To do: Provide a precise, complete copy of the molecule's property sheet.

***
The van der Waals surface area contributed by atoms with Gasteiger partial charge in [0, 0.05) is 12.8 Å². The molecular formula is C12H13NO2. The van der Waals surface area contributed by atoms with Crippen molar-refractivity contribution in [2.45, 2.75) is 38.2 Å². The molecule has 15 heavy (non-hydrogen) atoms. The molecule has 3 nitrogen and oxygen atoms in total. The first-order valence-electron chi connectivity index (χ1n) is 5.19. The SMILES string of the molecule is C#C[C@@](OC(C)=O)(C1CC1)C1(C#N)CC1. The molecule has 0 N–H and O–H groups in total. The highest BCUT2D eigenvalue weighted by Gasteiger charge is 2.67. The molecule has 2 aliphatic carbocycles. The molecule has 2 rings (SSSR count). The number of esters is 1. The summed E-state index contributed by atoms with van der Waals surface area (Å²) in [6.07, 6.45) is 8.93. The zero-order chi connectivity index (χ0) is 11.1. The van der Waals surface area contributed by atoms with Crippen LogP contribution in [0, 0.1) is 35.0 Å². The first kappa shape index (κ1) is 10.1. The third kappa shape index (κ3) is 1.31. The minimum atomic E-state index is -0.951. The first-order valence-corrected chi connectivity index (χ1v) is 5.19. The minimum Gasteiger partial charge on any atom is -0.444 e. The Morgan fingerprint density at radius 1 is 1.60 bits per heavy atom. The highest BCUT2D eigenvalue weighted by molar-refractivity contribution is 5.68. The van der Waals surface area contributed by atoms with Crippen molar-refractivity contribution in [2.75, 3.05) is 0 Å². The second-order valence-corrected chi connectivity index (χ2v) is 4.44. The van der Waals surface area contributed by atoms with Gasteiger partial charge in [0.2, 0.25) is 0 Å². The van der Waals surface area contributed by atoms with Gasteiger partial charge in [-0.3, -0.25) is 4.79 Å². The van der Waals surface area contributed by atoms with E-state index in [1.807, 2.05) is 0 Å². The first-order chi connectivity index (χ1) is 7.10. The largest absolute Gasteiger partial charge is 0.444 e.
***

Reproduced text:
The van der Waals surface area contributed by atoms with Gasteiger partial charge in [0, 0.05) is 12.8 Å². The molecular formula is C12H13NO2. The van der Waals surface area contributed by atoms with Crippen molar-refractivity contribution in [2.45, 2.75) is 38.2 Å². The molecule has 15 heavy (non-hydrogen) atoms. The molecule has 3 nitrogen and oxygen atoms in total. The first-order valence-electron chi connectivity index (χ1n) is 5.19. The SMILES string of the molecule is C#C[C@@](OC(C)=O)(C1CC1)C1(C#N)CC1. The molecule has 0 N–H and O–H groups in total. The highest BCUT2D eigenvalue weighted by Gasteiger charge is 2.67. The molecule has 2 aliphatic carbocycles. The molecule has 2 rings (SSSR count). The number of esters is 1. The summed E-state index contributed by atoms with van der Waals surface area (Å²) in [6.07, 6.45) is 8.93. The zero-order chi connectivity index (χ0) is 11.1. The van der Waals surface area contributed by atoms with Crippen LogP contribution in [0, 0.1) is 35.0 Å². The first kappa shape index (κ1) is 10.1. The third kappa shape index (κ3) is 1.31. The minimum atomic E-state index is -0.951. The first-order valence-corrected chi connectivity index (χ1v) is 5.19. The minimum Gasteiger partial charge on any atom is -0.444 e. The Morgan fingerprint density at radius 1 is 1.60 bits per heavy atom. The highest BCUT2D eigenvalue weighted by molar-refractivity contribution is 5.68. The van der Waals surface area contributed by atoms with Crippen molar-refractivity contribution in [2.75, 3.05) is 0 Å². The second-order valence-corrected chi connectivity index (χ2v) is 4.44. The van der Waals surface area contributed by atoms with Gasteiger partial charge in [0.2, 0.25) is 0 Å². The van der Waals surface area contributed by atoms with Gasteiger partial charge in [-0.3, -0.25) is 4.79 Å². The van der Waals surface area contributed by atoms with E-state index in [1.807, 2.05) is 0 Å². The first-order chi connectivity index (χ1) is 7.10. The largest absolute Gasteiger partial charge is 0.444 e.